I ran inside. Salvation and safety at last. It had to be the end. Grammy came out, as if things couldn’t get any weirder, she floated up off the floor. Wings sprouted and she laughed.


She said a bunch of stuff I couldn’t repeat and didn’t understand. A bright yellow glow emanated from her.

“What the hell is going on? All I want is for everything to get back to normal. Whatever that means.”

Grammy fell to the floor and all was silent. I went to her and held her. “I love you. A little late. I’m sorry. Leave it to me to bring trouble.”

“Oh. Tell me it worked?” Grammy asked.

“Did what work?”

“Oh. OK.” She stood up and walked to the door.

I followed her curious as to what she was talking about. Oliver was a car again. I kept following Grammy back up to Old Cedar Road. I was never so happy to smell stockyard animals.

“There now you see.” She put her hands on my shoulders. “That’ll last a little while until they get enough energy to do the same thing all over again. Halloween brings out the best of them. Now, come morning we need to get some pumpkins.”

Did I miss something? “Huh?”

“You remember. That big orange thing we cut up and decorate every year. Either that or turn it into pie.”

“Yeah. But… .” I pointed down the road.

“Oh him? I’ll just fight him again when the time is right. Leave it up to visitors to get into something they don’t understand.”

It felt like I missed an entire movie. The plot escaped me for some reason. All of those unexplainable things and she said that visitors did it?

I followed Grammy back to the house and got ready for bed. Of course I didn’t sleep. How could anyone sleep after that?

That was the longest night of my life. If I told anyone about this, they would throw me into an insane asylum and throw away the key.

I made a mental note of all the phone calls I had to make. The only thing scarier would be going to the DMV to get my driver’s license and explaining what happened.


The final elements exam was coming up and I needed to study. I didn’t even know why we had to know it. Conjure whatever up and that was it. We only needed to know how to work the spells.

Fire came from a combination of… what? Oh, teach me not to take notes. This big and old thick book that took centuries to look anything up.

And magic won’t work on it.

I’m going to flunk this, and then I’m going to have to take this series of studies all over again.

Why don’t I quit now and pretend to live in the nonmagic mortal world happy and cozy? It wouldn’t be happy and cozy. It would be miserable. Those days of wishing for anything I wanted disappeared. Until I learn all of this stuff anyway.

I hate this. All right. Try to find something to relate to the stuff I need to know.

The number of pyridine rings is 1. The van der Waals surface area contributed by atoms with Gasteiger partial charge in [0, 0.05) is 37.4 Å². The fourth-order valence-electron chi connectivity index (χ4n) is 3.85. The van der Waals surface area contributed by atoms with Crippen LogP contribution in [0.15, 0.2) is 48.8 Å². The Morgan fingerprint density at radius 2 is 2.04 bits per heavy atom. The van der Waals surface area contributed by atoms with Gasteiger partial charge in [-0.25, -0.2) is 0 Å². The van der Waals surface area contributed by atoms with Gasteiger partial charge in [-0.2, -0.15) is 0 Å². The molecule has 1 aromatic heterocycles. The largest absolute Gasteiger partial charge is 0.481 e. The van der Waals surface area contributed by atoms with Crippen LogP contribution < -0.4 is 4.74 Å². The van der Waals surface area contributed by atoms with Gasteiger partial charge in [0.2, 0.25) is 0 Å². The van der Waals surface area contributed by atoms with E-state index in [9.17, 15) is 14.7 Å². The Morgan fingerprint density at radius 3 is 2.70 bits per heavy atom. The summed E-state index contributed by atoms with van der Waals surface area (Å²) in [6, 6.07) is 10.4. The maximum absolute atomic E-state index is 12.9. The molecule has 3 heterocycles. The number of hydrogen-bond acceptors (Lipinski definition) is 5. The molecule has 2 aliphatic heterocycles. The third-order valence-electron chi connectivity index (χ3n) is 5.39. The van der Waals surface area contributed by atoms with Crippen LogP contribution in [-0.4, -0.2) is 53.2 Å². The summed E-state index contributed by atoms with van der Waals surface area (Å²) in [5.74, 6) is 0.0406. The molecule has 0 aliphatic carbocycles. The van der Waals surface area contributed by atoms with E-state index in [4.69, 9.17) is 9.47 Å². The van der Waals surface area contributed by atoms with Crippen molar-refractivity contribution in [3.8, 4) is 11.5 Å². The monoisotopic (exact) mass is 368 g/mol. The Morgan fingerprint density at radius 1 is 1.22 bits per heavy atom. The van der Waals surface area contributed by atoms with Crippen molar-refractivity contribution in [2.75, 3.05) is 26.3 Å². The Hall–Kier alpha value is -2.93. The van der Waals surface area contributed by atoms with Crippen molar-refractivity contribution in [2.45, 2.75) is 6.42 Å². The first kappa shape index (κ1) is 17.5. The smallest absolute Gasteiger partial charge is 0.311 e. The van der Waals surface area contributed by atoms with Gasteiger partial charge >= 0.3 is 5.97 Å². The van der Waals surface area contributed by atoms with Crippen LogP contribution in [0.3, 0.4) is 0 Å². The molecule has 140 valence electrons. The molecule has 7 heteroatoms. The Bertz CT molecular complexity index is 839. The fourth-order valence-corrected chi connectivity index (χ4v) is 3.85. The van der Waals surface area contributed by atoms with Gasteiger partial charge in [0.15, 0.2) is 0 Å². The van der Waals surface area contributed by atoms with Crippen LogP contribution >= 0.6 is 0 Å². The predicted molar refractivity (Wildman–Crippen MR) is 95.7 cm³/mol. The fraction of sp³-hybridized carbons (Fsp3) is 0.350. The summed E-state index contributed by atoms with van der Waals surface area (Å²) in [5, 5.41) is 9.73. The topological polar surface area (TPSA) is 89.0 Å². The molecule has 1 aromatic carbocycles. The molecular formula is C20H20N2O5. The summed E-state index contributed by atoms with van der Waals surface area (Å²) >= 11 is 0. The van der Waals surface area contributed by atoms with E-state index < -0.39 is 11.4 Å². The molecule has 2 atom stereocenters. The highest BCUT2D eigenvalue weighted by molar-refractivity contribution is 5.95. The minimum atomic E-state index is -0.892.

Somebody cleared their throat. I ignored it because I had more important things to worry about. Go ahead and turn me into a frog. Go ahead. It would give me an excuse.

It got louder.

“What? Can’t you see I’m busy? I’m trying to find some information that I need to know but I don’t have that information. So I have to find another way of getting that information. So if you don’t mind… .”

“What is your name again?” a woman asked.

“Call me Gigi. It’s easier. What? Just turn me into a frog already.” There had to be something here.

“My name is Hortense by the way. From the Eastwick House. We could put our resources together and study. That would be better. Right?”

I looked up.

She laughed.

Wait a minute. Hortense Eastwick came from the House of Blood. “You’re not a Magic Caster. You’re a vampire. A recruiter of sorts. Vampires have the ability to seduce and hypnotize anyone. So the term recruiter is more of a label than anything else. Why are you here?” I stood up and papers and books fell off my lap.

She floated towards me which confirmed my suspicion. “Because I need a new member of the family. New blood needs to be added you see.”

I backed away. “Not mine. I deny your request.”

She hissed and backed away from me. “We will see.” Out she flew.

Deep breath in and out before getting back to my disaster. Somewhere among all of this I had to have the answers. I didn’t want to fail.

I fell to the floor and picked up each individual piece of paper, note, scrap, or whatever I had any writing on and put them into a pile. I wanted to stack them, but with the way my luck was running, it would collapse as soon as I did that. So studying on the floor it was.

When someone sat on the floor, that spot provided the best view of shoes. Everybody wore the same ugly black ones with the brass buckle in the middle and about as heavy and comfortable as a cauldron. Good size ranges though. It went from tiny to gigantic and back again.

“What are you doing?” someone behind me asked.

“I need the notes to the elements lecture. I was hoping I had it but I couldn’t find them, which meant, I had to look at the big book of answers but I didn’t want to because those answers would take an eternity to search for.” Ketchup? Why did I need ketchup? Why do I even still have that receipt? Focus, idiot. Focus.